Search Engines: Serendipity: Hardly a poxy matter
Simon Singh is an author, journalist and TV producer, specialising in science and Mathematics. His latest book is "Trick or Treatment? Alternative Medicine on Trial", co-authored with Edzard Ernst, the world’s first professor of complementary medicine.
Sunday 16 May 1999
In 1796, he extracted some pus from the blister of a milkmaid suffering from cowpox, and injected it into James Phipps, a healthy eight-year-old. The following day he injected some smallpox into the boy, who suffered no ill effects. Jenner had demonstrated the power of inoculation. The now-famous discovery earned him a reward of pounds 20,000, and his hero status was acknowledged by Napoleon, who released two English prisoners when the doctor interceded on their behalf.
While smallpox vaccinations saved many lives in the 19th century, the virus remained at large, killing two million people in 1968. Eventually, a coordinated worldwide effort eradicated the disease in the 1970s, and for the last two decades the only remaining viruses have been kept in one Russian and one American laboratory. The scientists have been conducting a series of experiments, such as identifying the virus's genetic make- up, but all along it has been assumed that the viruses have been on death row. Tomorrow, which happens to be Jenner's 250th birthday, the World Health Assembly meets, and it will be discussing a plan to destroy the remaining virus stocks by 30 June 1999.
Those in favour of extinction claim that as long as laboratories retain stocks there is a risk of smallpox escaping. Indeed, the last smallpox death was a photographer who was infected at Birmingham University Medical School in 1978. There is also the possibility of terrorists using stolen viruses as a biological weapon. Those against destroying the smallpox stocks argue that terrorists might already possess smallpox viruses, and therefore researchers should continue to develop better vaccines. Also, it is possible that a variation of smallpox, perhaps monkeypox, will one day cross over to humans. Hence some scientists want to continue studying the live virus in preparation for such an occasion.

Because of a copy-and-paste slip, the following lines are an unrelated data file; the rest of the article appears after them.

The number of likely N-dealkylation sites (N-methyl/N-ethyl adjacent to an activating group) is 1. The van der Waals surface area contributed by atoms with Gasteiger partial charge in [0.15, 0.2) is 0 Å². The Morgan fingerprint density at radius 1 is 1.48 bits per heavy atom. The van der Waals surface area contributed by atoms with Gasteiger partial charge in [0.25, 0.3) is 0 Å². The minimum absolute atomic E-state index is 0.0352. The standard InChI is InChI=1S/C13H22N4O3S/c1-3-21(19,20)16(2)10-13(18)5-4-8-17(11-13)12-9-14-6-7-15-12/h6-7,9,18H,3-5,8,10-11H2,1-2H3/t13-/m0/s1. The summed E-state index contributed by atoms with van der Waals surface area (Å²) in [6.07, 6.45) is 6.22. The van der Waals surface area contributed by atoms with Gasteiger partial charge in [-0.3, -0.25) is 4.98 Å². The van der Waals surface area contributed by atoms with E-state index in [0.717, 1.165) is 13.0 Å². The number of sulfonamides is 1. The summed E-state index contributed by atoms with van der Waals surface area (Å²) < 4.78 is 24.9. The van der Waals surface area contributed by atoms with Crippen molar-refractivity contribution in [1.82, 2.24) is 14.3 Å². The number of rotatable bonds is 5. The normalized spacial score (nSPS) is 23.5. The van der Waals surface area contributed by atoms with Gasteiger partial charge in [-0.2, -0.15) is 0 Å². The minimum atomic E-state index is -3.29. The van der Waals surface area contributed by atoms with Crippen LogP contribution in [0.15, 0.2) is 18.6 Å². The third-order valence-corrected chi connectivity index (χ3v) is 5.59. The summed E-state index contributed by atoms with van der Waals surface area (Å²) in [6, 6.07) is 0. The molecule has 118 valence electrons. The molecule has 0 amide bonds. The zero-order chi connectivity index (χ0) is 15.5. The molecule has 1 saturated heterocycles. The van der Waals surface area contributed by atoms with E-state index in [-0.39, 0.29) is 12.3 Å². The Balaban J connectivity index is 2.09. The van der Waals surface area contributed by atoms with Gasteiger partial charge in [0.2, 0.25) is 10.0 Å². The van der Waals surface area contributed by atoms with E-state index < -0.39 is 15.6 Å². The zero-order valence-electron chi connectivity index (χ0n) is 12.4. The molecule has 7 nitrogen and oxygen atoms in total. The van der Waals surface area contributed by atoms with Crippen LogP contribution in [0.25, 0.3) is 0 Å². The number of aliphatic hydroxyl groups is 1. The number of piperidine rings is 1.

Both America and Russia have recently declared their reluctance to destroy their smallpox viruses, and so even if the World Health Assembly votes in favour of destruction, it is not clear that it can enforce the decision. A compromise, which might avoid embarrassment, would be a stay of execution, deferring the issue for a year or two.
TVBBC hopes latest Danish import will spell success
tvU2’s latest record has been accused of promoting sex between men
Arts & Ents blogs
- 1 Which country would be hardest to invade?
- 2 The man who filmed the Freddie Gray video has been arrested at gunpoint
- 3 Floyd Mayweather vs Manny Pacquiao live: Mayweather puts on defensive masterclass to win by unanimous decision
- 4 Floyd Mayweather's mouthguard costs $25,000 - enough to fly to Las Vegas and back 18 times
- 5 Royal baby girl born: Duchess of Cambridge's second child will be a princess thanks to Queen
Daredevil, Netflix, TV review: Marvel wins first fight in bid for television domination with Charlie Cox's superhero vigilante
Grace Dent on TV: Peter Kay's Car Share made me genuinely LOL
Fifty Shades of Grey movie shows first sex scene 'after 40 minutes'
London Marathon: Best running songs from Beyoncé and Kendrick Lamar to 'Uptown Funk'
The highly NSFW poster for Gaspar Noé's Love makes Nymphomaniac look like 50 Shades
Over 50,000 families shipped out of London boroughs in the past three years due to welfare cuts and soaring rents
EU asylum policy is 'a direct threat to our civilisation', says Nigel Farage
Indonesia executions live: 'Hysterical' families heard prisoners being shot dead by firing squad
General Election 2015: SNP and its activists 'openly racist' towards the English, Farage says
EU exit would hit UK economy much harder than neighbouring countries, study finds
General Election 2015: UK will be 'run for the wealthy and powerful' if Tories retain power, Labour warns